This year’s annual GAO Bid Protest Report to Congress, which was submitted on November 27, shows that the number of protests remained approximately the same as last fiscal year – up to 2,607 versus 2,596 for FY17. But, for attorneys who regularly practice before the GAO, there are some trends that may make filing an initial protest at the Court of Federal Claims (COFC) a more attractive option.
The overall sustain rate at GAO for FY18 was 15%, down slightly from FY17 (17%). But, when reviewing the sustain rate, it is important to keep in mind that GAO issued only 622 bid protest merit decisions in FY18, and that the “effectiveness rate,” which the GAO defines as the protester obtaining some form of relief from the agency, was 44%.
While the effectiveness rate continues to be over 40%, the FY18 report shows a precipitous decline in the number of bid protest hearings at GAO over the past five years. In FY14, hearings were held in 42 fully developed cases, or 4.7%. In FY18, that dropped to only five cases, or .51%.
The reduction in the number of hearings has been coupled with agencies’ limitation of the record produced to only what is necessary to address the initial protest grounds. To the extent debriefings are themselves limited, which continues to be the case despite welcome developments relating to enhanced debriefings, those initial protest grounds are based on incomplete information. By limiting the record in this way, agencies reduce the likelihood of a protester identifying supplemental protest grounds after production of the record, potentially shielding from review errors that should be addressed during the protest process.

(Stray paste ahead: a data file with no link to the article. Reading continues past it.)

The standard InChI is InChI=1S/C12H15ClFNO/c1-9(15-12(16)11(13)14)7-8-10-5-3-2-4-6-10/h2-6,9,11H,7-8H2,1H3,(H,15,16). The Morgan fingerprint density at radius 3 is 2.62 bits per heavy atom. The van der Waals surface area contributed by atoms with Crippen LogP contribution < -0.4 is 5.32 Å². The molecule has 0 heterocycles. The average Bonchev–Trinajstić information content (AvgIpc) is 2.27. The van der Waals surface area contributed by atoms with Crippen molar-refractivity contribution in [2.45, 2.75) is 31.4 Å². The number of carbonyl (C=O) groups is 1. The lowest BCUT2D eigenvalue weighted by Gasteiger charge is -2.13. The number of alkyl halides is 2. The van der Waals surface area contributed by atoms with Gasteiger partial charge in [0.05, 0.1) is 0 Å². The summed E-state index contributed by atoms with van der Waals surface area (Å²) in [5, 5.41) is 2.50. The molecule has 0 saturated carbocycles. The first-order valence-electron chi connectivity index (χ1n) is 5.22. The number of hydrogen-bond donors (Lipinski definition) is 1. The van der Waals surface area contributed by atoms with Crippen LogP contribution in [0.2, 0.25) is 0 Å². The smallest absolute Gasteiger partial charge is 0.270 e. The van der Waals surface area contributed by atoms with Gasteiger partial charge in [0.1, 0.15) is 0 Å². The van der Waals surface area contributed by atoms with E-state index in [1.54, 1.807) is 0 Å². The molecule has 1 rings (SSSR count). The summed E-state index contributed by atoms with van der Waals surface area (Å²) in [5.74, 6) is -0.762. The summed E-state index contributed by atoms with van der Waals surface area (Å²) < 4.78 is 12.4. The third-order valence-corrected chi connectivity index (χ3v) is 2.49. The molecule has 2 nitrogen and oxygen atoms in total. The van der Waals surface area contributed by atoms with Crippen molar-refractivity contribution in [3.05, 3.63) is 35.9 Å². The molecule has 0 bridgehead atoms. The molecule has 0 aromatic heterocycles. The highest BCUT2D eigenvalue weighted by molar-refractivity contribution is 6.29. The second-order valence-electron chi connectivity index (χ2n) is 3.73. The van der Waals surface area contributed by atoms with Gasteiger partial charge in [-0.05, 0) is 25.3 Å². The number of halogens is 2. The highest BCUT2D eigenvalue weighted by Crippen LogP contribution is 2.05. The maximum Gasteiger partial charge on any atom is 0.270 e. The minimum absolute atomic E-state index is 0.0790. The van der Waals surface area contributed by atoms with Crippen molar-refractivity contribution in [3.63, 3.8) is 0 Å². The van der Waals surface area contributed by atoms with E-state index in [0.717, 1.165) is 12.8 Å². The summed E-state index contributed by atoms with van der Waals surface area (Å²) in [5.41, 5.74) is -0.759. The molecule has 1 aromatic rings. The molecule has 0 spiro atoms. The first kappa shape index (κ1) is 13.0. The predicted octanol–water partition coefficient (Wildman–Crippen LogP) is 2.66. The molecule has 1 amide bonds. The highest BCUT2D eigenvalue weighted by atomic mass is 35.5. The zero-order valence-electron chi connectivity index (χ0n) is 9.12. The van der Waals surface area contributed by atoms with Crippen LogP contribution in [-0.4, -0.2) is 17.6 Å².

If the GAO continues to permit agencies to limit the record and restrict protester’s ability to fully address protest grounds at hearings, protesters will increasingly view bid protest litigation at the COFC a more attractive option. Judges at the COFC are less inclined to permit agencies to produce partial records, and hearings are the rule, not the exception. The fact that the Competition in Contracting imposes an automatic stay upon the filing of a bid protest at the GAO while an injunction is required in a COFC protest tips the scales slightly in favor of filing at the GAO. But in practice the government often voluntarily stays performance until a COFC protest is resolved. It is also true that, for the time being, a contractor can protest at the GAO and then file a protest at COFC if the GAO protest is not successful. These trends are causing contractors and their counsel to question more seriously whether it is worth going to the GAO in the first instance if the review afforded will be less than complete.
If you have any questions about the GAO Bid Protest FY18 Report, please contact the author of this post or any member of our government contracts team.